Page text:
Q. Can bio-fuels claim to be sustainable in terms of reducing greenhouse gas emissions?
A. The International Resource Panel reported that not all biofuels perform equally in terms of environmental benefits, and that each needs to be assessed individually on a full life cycle basis. Certainly for first-generation biofuel crop production, arguments are compelling that on a life-cycle basis biofuels may have greater greenhouse gas intensity than refining the equivalent volume of crude oil or diesel. This is especially true if land previously acting as a carbon-sink (forest or peat) is diverted for bio-fuel cultivation. These concerns have partly fostered the imperative towards second and third generation biofuels made from waste, algae or crop husks. These fuels typically can reduce greenhouse gas emissions by up to 90% when compared with fossil fuels, and compare well against first-generation bio-fuels with their savings on average of between 20-70% on conventional fuel oils (see diagram above13). Drax reports that the conversion of three of its burners to wood pellet combustion has reduced the use of coal burned by four million tonnes since 2010, achieving a carbon saving of up to 80% when compared to coal equivalent14.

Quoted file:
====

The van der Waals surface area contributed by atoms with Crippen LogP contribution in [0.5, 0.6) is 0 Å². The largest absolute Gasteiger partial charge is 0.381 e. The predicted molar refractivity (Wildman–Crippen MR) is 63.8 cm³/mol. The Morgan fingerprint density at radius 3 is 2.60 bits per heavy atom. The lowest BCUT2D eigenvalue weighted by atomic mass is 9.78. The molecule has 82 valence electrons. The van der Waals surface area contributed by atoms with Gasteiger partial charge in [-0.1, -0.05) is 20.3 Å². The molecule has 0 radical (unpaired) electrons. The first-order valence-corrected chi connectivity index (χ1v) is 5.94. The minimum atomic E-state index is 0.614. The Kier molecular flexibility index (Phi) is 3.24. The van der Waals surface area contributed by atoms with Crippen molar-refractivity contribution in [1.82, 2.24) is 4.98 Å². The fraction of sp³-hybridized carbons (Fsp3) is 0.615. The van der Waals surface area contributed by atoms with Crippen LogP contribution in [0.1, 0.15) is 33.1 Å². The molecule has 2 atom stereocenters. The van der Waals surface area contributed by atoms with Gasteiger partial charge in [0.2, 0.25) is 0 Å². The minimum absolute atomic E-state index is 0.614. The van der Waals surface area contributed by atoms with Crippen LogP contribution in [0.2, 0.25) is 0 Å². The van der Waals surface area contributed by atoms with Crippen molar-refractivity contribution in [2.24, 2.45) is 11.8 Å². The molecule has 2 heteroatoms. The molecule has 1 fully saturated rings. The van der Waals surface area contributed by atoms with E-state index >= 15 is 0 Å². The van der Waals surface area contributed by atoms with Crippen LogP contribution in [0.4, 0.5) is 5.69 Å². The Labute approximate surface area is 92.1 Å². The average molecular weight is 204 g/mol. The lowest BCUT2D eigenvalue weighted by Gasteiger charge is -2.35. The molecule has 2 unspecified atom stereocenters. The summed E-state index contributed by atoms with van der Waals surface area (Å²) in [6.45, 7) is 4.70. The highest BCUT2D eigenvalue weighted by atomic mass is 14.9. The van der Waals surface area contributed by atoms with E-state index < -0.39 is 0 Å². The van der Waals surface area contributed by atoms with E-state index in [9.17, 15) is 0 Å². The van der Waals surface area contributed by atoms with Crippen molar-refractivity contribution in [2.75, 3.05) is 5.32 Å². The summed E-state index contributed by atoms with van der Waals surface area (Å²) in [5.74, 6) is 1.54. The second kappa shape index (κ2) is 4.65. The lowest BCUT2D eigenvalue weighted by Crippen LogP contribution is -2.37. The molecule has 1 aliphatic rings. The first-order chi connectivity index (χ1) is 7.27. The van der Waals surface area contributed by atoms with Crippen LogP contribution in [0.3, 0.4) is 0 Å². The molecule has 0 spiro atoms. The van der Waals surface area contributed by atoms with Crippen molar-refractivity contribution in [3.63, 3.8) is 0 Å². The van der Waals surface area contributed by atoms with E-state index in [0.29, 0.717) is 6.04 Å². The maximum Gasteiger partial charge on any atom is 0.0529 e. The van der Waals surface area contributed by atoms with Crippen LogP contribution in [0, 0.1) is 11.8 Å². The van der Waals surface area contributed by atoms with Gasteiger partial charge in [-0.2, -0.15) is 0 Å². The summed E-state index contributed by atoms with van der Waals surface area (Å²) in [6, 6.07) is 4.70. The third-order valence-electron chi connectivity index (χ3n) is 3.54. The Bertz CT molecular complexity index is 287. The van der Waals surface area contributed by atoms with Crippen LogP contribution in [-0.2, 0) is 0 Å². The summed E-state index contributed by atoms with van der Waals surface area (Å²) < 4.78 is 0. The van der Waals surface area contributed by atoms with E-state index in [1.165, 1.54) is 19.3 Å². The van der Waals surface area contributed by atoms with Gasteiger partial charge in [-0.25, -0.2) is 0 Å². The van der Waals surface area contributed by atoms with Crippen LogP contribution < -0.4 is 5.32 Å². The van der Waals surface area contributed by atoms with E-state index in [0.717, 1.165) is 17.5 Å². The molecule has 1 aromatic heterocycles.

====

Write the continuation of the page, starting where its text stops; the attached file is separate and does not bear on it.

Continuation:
Q. Are biofuels a viable fuel source in all forms of transportation?
A. Potentially, yes. Whilst hydrocarbons are the only solution to mass shipping and aviation for now, in practice blending bio and conventional fuel is already well advanced. For instance, there is no alternative at present to kerosene to fuel commercial flights. However, aviation powered in part by biofuels has commenced and is the most likely innovation in terms of reducing GHG emissions given no new breakthroughs in solar or battery energy storage are anticipated. KLM is a pioneer of biofuel flights and in 2016 commenced 80 short-haul flights powered by a biofuel/kerosene mix to supplement the 200 commercial flights it commenced in 2011. These are based on a 50% bio-kerosene blend refined from used cooking oil. In shipping, Maersk is trialling biodiesel in a large container vessel commencing with a 5-7% biodiesel mix. In the UK, Stagecoach the UK transport group pioneered the use of biodiesel buses which reduce CO2 emissions by up to 80% compared to conventional diesel15. The conversion of household waste into bio-methane is also being used to fuel Stagecoach buses in Lincolnshire and the East Midlands. Transport for London, among the largest providers of bus transport in the world, has announced that a third of the London fleet (3,000 vehicles) will be converted to green diesel made from a renewable mix of waste products including cooking oil and tallow.